Operation BANNER ends in Northern Ireland after 38 years
1 Aug 07
Operation BANNER – support by the Royal Navy, Army and Royal Air Force to the police and civil authorities in Northern Ireland – ended at midnight last night, 31 July 2007 after 38 years.
Private Andrew Mason, aged 19, from Southampton (Rear) and Lieutenant James Phipps, aged 25, from Guilford. A Platoon Commander with 2 PWRR, James led the last of the solders out of Bessbrook Mill at the end of June 2007
[Picture: Steven Peacock]
A permanent garrison of no more than 5,000 Service personnel will remain in Northern Ireland, available for deployment worldwide. From today, 1 August 2007, the new Operation HELVETIC will enable these personnel to support the police in Northern Ireland in the event of extreme public disorder. This is comparable to the level of support the military presently provide in mainland UK.
A Commemorative Service, to be held in the spring of 2008, will remember the commitment, bravery and sacrifice of all those who served over so many years in helping deliver the present, more settled and more optimistic circumstances.
Air Chief Marshal Sir Jock Stirrup, Chief of the Defence Staff, sent the following message to staff across the Ministry of Defence:
"For 38 years now we have provided military support to Northern Ireland under Operation BANNER. On 31 July this year, that operation comes to an end – a key milestone in the Province's journey to a brighter and more secure future."
Air Chief Marshal Sir Jock Stirrup, Chief of the Defence Staff
"For 38 years now we have provided military support to Northern Ireland under Operation BANNER. On 31 July this year, that operation comes to an end – a key milestone in the Province's journey to a brighter and more secure future. It is a moment that should make us all glad; but it is also a time for reflection.
"For the progress which heartens us all so much has been dearly bought. Our Armed Forces have been alongside the RUC and PSNI through long years of dedicated effort and sacrifice. The qualities of our people – their endurance, patience, loyalty, courage and professional excellence – have been severely tested; and they have come through that test and emerged stronger than ever.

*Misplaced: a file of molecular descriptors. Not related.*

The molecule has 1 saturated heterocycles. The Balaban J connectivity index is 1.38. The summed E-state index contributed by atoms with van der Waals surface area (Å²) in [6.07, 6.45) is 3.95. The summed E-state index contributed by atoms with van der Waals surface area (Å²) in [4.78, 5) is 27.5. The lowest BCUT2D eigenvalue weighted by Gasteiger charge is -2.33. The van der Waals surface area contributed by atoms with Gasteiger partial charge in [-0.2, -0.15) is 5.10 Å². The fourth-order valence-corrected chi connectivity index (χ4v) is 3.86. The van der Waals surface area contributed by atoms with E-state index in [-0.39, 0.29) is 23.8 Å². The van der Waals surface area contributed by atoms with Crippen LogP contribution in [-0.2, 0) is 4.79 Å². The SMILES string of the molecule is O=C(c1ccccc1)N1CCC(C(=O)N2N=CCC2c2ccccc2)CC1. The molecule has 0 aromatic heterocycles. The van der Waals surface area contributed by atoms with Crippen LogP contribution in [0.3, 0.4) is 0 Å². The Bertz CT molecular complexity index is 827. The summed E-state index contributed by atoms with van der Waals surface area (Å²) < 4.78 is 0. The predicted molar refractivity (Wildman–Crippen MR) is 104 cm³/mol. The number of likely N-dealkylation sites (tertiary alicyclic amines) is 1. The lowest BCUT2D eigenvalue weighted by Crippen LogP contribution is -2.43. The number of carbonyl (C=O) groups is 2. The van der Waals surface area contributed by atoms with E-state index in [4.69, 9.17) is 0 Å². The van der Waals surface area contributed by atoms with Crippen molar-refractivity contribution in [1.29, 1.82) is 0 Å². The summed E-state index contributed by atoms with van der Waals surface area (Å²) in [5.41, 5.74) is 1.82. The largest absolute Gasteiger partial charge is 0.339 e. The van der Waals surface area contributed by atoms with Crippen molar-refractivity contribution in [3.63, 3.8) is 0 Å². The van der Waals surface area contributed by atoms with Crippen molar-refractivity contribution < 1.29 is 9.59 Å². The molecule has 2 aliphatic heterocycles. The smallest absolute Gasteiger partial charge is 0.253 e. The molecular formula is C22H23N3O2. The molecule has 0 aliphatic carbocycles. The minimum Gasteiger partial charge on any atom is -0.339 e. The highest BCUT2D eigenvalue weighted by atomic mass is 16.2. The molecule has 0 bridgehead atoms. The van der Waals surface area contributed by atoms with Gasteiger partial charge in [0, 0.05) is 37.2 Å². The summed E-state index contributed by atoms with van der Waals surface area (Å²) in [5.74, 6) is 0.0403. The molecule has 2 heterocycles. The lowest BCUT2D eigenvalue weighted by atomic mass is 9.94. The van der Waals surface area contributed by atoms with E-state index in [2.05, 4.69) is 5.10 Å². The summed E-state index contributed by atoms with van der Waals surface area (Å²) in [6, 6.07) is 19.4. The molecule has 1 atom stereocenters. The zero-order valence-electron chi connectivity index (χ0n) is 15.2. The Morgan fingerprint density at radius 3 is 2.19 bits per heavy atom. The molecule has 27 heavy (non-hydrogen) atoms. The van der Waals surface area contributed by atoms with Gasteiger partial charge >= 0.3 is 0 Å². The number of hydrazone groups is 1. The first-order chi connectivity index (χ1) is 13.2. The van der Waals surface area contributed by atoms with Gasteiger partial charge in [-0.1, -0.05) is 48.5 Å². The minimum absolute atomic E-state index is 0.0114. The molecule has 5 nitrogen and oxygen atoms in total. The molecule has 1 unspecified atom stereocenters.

"This is a proud record. But it comes at a price: 651 service personnel were killed in Operation BANNER, and 6,307 wounded. As we move to this new stage in Northern Ireland's history, we particularly remember them; and we shall be commemorating their sacrifice at a special Service in 2008.
The Queen inspects soldiers of the three Home Service battalions of The Royal Irish Regiment who were parading for the final time at the commemorative event at the Balmoral Showground, Belfast in October 2006
[Picture: Will Craig]
"Their contribution, and that of the other 250,000 personnel from all three services who served in the operation, have been key to success. The fact that ordinary people in Northern Ireland can look to a future of hope and opportunity rather than violence and despair is in large measure due to the unceasing effort of the Armed Forces over nearly four decades. As Operation BANNER ends, that is a testament of which we can and should all be very proud."
Meanwhile today also marks the disbandment of the Home Service battalions of The Royal Irish Regiment. In October 2006 soldiers from the three Home Service battalions of The Royal Irish Regiment paraded for the final time before Her Majesty The Queen at a commemorative event at the Balmoral Showground, Belfast, which marked the end of operational duties in Northern Ireland and the conclusion of 36 years' loyal service.
The three Home Service battalions became non-operational on 1 September 2006, and have now formally disbanded. The announcement as to the disbandment of the Home Service battalions of The Royal Irish Regiment was made to the House of Commons by the Secretary of State for Defence on 1 August 2005.